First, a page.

But for now, I successfully turned my skipping, dry-writing Parker 45 M nib to a smooth-writing stub. Which, I think, is one step closer to being a Hot Pen Babe.

I didn’t completely get rid of its skipping problems; it requires priming every so often (sliding the converter to push the ink up the feed). But it’s a hell of a lot smoother, and more of a stub than it was before. Overall, I’m very satisfied with this little experiment…

A more recent writing sample

An Assorted (Yet Cohesive!) Paper Review

In this post, I outlined my initial impressions of four different Clairefontaine papers, which I received generously from Exaclair and bound into a short-term, multi-purpose book (what some people call a “journal”). I used this book during the last weeks of classes, as well as through the madness of Senior Week, and Graduation itself.

And it felt good (really good) to put this book aside after graduation– to start brand new, on a blank page. (What a handy metaphor, no?)

As it turns out, my blank page was on the other side of the country. But now I’m here in Colorado, and yes, I promised fuller reviews. So here we go.

Digital Color Printing Paper

Pentel Pocket Pen and ink on DCP Paper

First, to clarify: this paper isn’t meant for traditional writing and media. It’s for machines, and I’m sure it works superbly that way. But I’m not interested in machines (except, maybe, Leo Marx’s). I wanted to test a loose-leaf Clairefontaine paper– one that could be used for bookbinding!

This has perhaps been one of the few drawbacks to Clairefontaine products– they’re more like, well, office supplies than art supplies. So I really appreciate trying out some loose-leaf paper, which can be used as a raw material for a variety of art projects. The DCP paper is also available in a variety of weights (90 to 350 gsm), which allows for even more customization.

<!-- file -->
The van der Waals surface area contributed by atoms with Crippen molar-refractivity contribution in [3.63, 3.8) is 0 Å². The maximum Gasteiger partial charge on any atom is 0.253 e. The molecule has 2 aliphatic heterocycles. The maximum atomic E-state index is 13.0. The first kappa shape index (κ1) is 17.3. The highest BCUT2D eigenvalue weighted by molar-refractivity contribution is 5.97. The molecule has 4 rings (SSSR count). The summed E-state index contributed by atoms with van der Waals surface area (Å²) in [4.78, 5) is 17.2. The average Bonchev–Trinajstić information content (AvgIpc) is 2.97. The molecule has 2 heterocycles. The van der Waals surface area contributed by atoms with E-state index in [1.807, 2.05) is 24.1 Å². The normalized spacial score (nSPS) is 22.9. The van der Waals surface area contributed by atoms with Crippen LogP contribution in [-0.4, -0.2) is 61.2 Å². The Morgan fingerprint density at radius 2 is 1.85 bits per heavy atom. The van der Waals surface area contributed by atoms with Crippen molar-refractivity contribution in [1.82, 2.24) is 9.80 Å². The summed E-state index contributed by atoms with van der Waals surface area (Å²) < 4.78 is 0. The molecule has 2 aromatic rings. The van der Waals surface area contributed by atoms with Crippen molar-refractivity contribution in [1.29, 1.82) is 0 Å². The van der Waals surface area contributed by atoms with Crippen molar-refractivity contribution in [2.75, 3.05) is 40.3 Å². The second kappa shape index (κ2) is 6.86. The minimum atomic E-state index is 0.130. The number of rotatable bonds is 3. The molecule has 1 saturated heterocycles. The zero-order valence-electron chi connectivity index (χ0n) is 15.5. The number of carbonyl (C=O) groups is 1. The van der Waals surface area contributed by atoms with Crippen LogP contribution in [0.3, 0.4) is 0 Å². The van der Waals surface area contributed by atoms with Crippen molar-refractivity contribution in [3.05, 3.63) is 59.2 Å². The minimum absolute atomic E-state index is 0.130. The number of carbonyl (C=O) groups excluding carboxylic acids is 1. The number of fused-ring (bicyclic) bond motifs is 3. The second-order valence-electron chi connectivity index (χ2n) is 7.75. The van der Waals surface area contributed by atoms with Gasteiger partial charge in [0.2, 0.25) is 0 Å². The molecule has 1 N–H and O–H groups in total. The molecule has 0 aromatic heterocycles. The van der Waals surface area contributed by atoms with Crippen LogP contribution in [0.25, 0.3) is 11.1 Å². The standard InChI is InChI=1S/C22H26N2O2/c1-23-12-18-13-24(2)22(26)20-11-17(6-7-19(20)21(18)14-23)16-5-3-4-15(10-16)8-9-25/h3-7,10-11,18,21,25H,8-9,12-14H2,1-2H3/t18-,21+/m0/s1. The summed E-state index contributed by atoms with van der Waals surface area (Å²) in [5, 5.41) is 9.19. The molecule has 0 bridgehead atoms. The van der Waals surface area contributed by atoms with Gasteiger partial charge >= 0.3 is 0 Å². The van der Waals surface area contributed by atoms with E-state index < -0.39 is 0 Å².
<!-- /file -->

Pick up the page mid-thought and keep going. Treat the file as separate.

The short version: Use your fountain pens, markers, brush pens, and crayons on this paper; leave the paint and wet media alone. Water-soluble pencils/crayons/pastels have the potential to work well (perhaps if they’re more oil-based) but don’t overdo the water. Stephanie at Biffybeans did a review of this paper, and had similar findings.

Also, this is the time to experiment with bright colors. So channel your inner pop artist.

However, for whatever reason, I found that I did less art on this kind of paper. When I did draw, I used my Pentel Pocket Pen, which left beautiful, clean, high-contrast lines. Writing (in ink) on this paper was pleasurable, but the paper was too glossy to use a pencil, and the thinness also encouraged more minimalist approach.

Stamped! Notice the wet spot to the left; that's bleed-through from the drawing posted above

Continue reading ‘An Assorted (Yet Cohesive!) Paper Review’